State of Employment: Workplace Discrimination

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The Bank of America lawsuit raises new questions about employees facing racial bias in the workplace. The Equal Opportunity Employment Commission has long embraced these causes. Nick Inzeo, from the Commission, explains.


Now for another perspective, we turn to Nick Inzeo. He is head of the Office of Field Programs at the Equal Employment Opportunity Commission. The EEOC enforces laws against job discrimination, but is not involved in the Bank of America case. Nick Inzeo, thanks for joining us.

Mr. NICK INZEO (Head, Office of Field Programs, Equal Employment Opportunity Commission): Thank you.

MARTIN: Now, most of the complaints about discrimination we hear involving workplaces like this generally involved a hostile environment. They say that employer X, you made it clear you didn't want me to be here, and you made it impossible for me to succeed - you know, tolerating, you know, racial slurs or, you know, sexist behavior. This doesn't seem to be what this is about. A part of the argument seems to be that we put you were we needed you. This is what the customers want. Is this is a common pattern?

Mr. INZEO: Let me first start by saying it's not uncommon. But let me then back up a little bit. EEOC enforces Title VII of the Civil Rights Act of 1964, which prohibits - among other things - racial discrimination in employment. Discrimination cases today have become somewhat more subtle - in some ways, unconscious.

The Civil Rights Act prohibits all forms of discrimination - hiring, whether it's a hostile work environment, promotions, treatment of employees - it is all covered by the statute.

MARTIN: Is banking the industry in which it mainly appears, or what other industries in which - has this issue arisen in?

Mr. INZEO: There's a reported case of a university. We see it sometimes in health care areas. So it covers the spectrum of the American workplace.

MARTIN: I wanted to ask you the same question I asked Darnley Stewart. When workers complained to Bank of America about being steered toward territories that were more likely to - that were not as likely to be as lucrative as others - according to the complaint, they were told that is was to make customers more comfortable, that they thought the customers would prefer to deal with someone of their own race. Is that a defense? Has that been a successful defense?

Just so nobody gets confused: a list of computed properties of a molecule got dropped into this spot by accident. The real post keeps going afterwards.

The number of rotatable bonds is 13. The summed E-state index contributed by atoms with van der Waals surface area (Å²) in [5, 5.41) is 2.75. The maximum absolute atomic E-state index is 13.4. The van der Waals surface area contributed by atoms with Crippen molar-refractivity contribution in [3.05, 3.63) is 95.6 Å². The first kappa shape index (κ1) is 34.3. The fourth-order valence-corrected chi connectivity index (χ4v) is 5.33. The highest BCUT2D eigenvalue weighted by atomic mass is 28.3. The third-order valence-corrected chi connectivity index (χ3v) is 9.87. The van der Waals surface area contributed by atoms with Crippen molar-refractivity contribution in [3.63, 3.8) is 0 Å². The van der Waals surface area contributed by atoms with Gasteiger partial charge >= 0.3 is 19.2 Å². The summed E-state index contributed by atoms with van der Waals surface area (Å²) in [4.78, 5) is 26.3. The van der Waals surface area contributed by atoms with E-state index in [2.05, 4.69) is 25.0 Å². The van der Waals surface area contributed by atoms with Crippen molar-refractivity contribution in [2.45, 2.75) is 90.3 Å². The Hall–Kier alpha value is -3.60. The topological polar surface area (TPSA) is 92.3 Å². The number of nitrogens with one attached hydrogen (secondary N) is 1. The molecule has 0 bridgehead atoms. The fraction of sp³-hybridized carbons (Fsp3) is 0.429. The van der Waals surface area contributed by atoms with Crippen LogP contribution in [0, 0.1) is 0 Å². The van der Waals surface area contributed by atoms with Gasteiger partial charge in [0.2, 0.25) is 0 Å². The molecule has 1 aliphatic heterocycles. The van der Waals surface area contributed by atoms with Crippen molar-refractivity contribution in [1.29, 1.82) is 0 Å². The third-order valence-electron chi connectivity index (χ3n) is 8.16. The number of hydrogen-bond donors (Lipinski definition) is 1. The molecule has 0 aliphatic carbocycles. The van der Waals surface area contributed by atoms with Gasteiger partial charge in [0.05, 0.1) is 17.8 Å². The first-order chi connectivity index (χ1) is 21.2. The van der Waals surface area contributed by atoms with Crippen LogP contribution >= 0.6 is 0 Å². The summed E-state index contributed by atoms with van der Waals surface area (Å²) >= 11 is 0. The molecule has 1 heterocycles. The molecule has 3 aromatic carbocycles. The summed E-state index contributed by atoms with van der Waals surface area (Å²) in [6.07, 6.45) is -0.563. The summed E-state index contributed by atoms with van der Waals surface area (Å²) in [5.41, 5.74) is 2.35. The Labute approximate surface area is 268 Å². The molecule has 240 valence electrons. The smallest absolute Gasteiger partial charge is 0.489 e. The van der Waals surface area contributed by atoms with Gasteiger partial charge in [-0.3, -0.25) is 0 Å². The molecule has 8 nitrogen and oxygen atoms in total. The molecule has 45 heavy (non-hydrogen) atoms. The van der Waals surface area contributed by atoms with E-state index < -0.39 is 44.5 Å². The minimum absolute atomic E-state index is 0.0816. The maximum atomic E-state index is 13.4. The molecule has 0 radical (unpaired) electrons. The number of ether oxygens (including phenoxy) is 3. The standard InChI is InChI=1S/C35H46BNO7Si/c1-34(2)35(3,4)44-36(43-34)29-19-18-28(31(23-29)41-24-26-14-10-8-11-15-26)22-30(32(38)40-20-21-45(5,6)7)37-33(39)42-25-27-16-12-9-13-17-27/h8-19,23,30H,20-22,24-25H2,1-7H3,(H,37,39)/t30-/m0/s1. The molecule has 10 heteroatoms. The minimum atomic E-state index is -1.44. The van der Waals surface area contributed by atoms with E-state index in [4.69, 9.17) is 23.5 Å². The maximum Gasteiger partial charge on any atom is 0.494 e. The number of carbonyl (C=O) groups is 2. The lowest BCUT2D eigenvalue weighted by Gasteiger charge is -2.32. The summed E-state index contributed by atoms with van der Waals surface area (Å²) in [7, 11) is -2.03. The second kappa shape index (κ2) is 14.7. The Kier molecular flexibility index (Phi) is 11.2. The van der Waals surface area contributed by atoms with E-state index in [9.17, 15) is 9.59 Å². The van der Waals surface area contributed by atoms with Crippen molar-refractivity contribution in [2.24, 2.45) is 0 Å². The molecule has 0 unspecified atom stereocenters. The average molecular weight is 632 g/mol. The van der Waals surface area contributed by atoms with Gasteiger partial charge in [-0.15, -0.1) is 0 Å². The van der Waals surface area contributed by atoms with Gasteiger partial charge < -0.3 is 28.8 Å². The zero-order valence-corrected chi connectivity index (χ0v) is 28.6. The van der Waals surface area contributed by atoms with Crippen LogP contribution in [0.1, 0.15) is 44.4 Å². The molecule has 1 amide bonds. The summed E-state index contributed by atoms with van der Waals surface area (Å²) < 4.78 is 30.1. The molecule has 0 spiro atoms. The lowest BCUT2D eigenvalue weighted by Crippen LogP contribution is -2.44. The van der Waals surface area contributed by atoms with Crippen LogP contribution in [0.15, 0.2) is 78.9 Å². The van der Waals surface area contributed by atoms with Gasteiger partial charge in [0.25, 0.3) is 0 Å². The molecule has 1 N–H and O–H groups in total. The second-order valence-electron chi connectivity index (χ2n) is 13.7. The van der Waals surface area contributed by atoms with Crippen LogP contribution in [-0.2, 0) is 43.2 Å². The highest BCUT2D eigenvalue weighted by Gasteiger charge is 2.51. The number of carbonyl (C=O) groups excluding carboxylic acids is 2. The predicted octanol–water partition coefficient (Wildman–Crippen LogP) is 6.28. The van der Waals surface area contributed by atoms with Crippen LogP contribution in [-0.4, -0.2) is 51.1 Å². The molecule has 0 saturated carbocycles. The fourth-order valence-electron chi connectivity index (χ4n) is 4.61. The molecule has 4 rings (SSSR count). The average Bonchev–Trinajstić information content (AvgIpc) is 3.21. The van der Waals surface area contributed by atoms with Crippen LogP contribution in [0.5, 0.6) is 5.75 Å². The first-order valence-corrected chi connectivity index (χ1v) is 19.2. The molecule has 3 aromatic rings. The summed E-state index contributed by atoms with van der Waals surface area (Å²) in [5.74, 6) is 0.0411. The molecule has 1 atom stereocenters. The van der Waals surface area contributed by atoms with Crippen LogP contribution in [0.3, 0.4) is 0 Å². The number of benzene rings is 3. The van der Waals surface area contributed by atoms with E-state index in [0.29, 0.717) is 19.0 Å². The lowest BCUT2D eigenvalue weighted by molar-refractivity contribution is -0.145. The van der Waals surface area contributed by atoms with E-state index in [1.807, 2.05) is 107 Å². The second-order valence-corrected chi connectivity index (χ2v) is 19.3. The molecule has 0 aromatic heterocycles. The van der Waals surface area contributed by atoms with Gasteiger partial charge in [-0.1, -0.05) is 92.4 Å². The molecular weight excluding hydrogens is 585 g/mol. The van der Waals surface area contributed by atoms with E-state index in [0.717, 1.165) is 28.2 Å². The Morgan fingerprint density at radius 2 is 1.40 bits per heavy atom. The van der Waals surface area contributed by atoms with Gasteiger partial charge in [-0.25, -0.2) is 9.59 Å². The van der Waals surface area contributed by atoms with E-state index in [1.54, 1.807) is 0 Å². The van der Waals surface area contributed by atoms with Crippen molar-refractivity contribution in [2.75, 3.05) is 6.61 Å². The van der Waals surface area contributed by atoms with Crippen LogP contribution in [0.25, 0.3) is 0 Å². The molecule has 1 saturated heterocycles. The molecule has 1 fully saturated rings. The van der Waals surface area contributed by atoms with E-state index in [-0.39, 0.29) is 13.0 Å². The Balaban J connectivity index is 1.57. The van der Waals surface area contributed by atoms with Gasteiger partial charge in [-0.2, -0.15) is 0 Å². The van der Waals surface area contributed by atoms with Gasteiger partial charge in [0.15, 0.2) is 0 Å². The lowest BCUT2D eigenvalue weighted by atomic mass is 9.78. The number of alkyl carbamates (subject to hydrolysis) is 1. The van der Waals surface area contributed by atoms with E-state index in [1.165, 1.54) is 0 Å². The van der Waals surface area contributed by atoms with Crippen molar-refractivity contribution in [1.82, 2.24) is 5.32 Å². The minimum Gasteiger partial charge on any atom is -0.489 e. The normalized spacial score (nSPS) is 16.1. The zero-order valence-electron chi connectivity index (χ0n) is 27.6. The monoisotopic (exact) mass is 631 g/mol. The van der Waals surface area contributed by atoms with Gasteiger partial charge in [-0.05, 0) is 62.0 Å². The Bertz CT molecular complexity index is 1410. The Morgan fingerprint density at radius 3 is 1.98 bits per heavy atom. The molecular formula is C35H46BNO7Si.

Mr. INZEO: It is not a defense. Customer preference is not a defense to racial discrimination. And certainly, an employer's perception of customer preference just could not stand as a defense.

MARTIN: I guess the question I'm interested in is if you're saying that customer preference is not a defense, how then should companies address questions like that, when particularly, when you have, perhaps, minority groups who have not typically been - felt that they've been well served by professionals? I mean, one can see where with members of the majority, you can say, look, if we allowed members of the majority to only deal with persons like themselves, then persons from these other groups would never have a chance. They'd never have a chance to grow their business.

But this country is very diverse now, as we found out last week when the new census numbers emerged, like a hundred million people here, a third of the country are now part of members of so-called racial minorities. How, then, are persons to express through the marketplace perhaps their desire - particularly in matters of personal finances - to perhaps work with people who they think might understand them? Is that just simply not tolerable these days?

Mr. INZEO: When individuals make determinations of who they're going to work with, whether it's what bank they go to, or when they themselves hire a financial adviser, they have the right, as individuals, to hire whomever they want. But when employers make decisions, assigning work to people, if you don't do it on an equal basis, it's discriminatory.

As individuals, if they want to individually find someone with whom they're comfortable to work with, they can. But to the extent that they're dealing with a larger institution, it's incumbent on all of us to make sure that the employment in those institutions is free of discrimination so that there are diverse work groups.

MARTIN: Nick Inzeo is head of the Office of the Field Programs at the Equal Employment Opportunity Commission. He joined us here in the studio. Thank you so much for joining us.

Mr. INZEO: Thank you for inviting us.

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MARTIN: Just ahead, is the grip of two small states on the presidential primary process finally loosening?

Mr. JOEL ACHENBACH (Columnist, The Washington Post): If you look at Iowa and New Hampshire, not only are they not representative of, you know, what America looks like - I mean, they're among the least representative. These are two lily-white, rural states.

MARTIN: Washington Post columnist Joel Achenbach talks politics and why Americans are turned off. That's coming up next.

(Soundbite of music)

MARTIN: I'm Michel Martin. The conversation continues. TELL ME MORE, from NPR News.

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